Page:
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Court says recent credit card charges not evidence of fraud

Florida residents who are struggling with debt might wonder whether they can file for bankruptcy and if they can discharge recent debts. In a West Virginia case, a bank tried to claim that a debtor could not discharge almost $8,000 worth of credit card debt incurred around two months before she filed for Chapter 7 bankruptcy. Under the Bankruptcy Code, a person cannot discharge debt for services incurred within 90 days of the bankruptcy filing or for luxury goods if a single creditor is owed more than $675 for those goods. The woman had taken a cash advance on her credit card in the amount of approximately $8,000 two months before her bankruptcy filing.

Getting a bankruptcy off a credit report

If a Florida resident files for Chapter 7 bankruptcy, it will likely stay on his or her credit report for 10 years after the filing date. If a person files for Chapter 13 bankruptcy, it will remain on the report for seven years. Unfortunately, there are very few instances in which a person can get the fact that he or she filed for bankruptcy taken off his or her credit report once it shows up on it.

How bankruptcy may help with auto loan debt

Florida residents may be aware that a lender may repossess a car for not making loan payments. Even if the car is repossessed, a borrower may still be on the hook if the amount that the lender receives from a subsequent sale is less than the balance remaining on the loan. This is referred to as a deficiency, and the borrower is responsible for paying that.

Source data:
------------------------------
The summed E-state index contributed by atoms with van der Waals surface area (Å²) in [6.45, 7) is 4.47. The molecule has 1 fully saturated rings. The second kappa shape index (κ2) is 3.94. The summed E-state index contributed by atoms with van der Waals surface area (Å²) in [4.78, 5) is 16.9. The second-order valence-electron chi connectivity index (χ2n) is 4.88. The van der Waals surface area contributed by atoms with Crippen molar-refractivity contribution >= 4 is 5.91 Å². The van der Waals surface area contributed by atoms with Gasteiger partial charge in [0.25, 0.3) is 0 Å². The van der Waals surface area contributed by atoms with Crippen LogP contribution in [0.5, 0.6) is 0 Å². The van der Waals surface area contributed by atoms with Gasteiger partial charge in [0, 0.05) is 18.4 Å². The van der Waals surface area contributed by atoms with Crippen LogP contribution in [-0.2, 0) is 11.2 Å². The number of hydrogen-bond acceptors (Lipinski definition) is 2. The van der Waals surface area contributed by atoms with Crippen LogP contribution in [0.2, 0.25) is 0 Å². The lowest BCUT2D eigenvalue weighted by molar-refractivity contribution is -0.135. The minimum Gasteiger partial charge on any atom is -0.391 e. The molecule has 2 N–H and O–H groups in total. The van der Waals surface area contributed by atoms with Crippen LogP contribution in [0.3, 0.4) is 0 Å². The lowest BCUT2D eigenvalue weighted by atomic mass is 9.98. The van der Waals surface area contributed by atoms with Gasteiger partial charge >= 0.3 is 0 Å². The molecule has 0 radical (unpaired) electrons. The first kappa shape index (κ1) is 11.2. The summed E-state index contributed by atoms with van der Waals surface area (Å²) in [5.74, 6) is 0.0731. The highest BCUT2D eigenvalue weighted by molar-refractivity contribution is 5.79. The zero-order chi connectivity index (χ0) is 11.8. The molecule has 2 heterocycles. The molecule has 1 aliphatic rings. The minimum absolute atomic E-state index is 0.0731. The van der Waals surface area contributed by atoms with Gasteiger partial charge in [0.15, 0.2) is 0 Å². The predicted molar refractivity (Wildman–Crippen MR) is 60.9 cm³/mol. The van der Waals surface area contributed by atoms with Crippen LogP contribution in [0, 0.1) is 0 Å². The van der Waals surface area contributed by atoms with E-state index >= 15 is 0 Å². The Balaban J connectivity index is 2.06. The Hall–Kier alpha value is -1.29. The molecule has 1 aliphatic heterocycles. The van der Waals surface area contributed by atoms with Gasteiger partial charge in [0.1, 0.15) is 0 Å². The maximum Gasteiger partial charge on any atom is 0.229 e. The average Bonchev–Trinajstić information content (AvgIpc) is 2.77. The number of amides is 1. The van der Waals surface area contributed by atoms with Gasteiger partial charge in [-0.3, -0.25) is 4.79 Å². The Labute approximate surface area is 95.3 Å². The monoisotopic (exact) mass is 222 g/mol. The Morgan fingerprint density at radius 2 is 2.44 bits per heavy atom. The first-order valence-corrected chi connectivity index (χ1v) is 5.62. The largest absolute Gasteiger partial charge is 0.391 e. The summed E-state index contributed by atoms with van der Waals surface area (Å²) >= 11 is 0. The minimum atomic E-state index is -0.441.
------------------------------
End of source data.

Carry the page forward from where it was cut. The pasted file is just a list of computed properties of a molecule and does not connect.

Making debt payments

Young adults in Florida who are part of the millennial generation may have big decisions in mind like purchasing a home or starting a family. Others may have already achieved these important personal milestones. Millennials often have to make major life choices while balancing large debts. Half of them have more than one long-term debt to pay off, and two-thirds have one source of debt.

Florida debtors may be able to make property transfers

Florida residents who are considering filing for bankruptcy and are thinking about transferring certain assets out of their estate before doing so may be interested in a 2016 decision of the U.S. Court of Appeals for the 9th Circuit. According to the Bankruptcy Code, a discharge could be denied for debtors who attempt to make property transfers less than a year before they file for bankruptcy. This time requirement is designed to prevent people from improperly taking advantage of the system and defrauding legitimate creditors.

Identity theft and bankruptcy

Florida residents who have been victims of identity theft should make sure that they take the appropriate steps to correct the situation. While bankruptcy may be a useful financial and legal tool to use for certain financial problems, using it to fix the damage caused by identity thieves may not be the best choice.

Filing for bankruptcy may save pawned assets

Florida residents who are experiencing financial problems or just need some extra money often apply for a secured loan. This is a loan that is backed by an asset such as a car or a property title. If a debtor doesn't make payments, the creditor has the right to seize the asset that was put up as collateral.

Can credit card debt be discharged in bankruptcy?

Excessive credit card debt can lead to financial stress and harassing calls from collection agencies. Many of these collection agencies provide misleading information that may lead consumers to believe that filing bankruptcy is no longer an option for getting rid of credit card debt.

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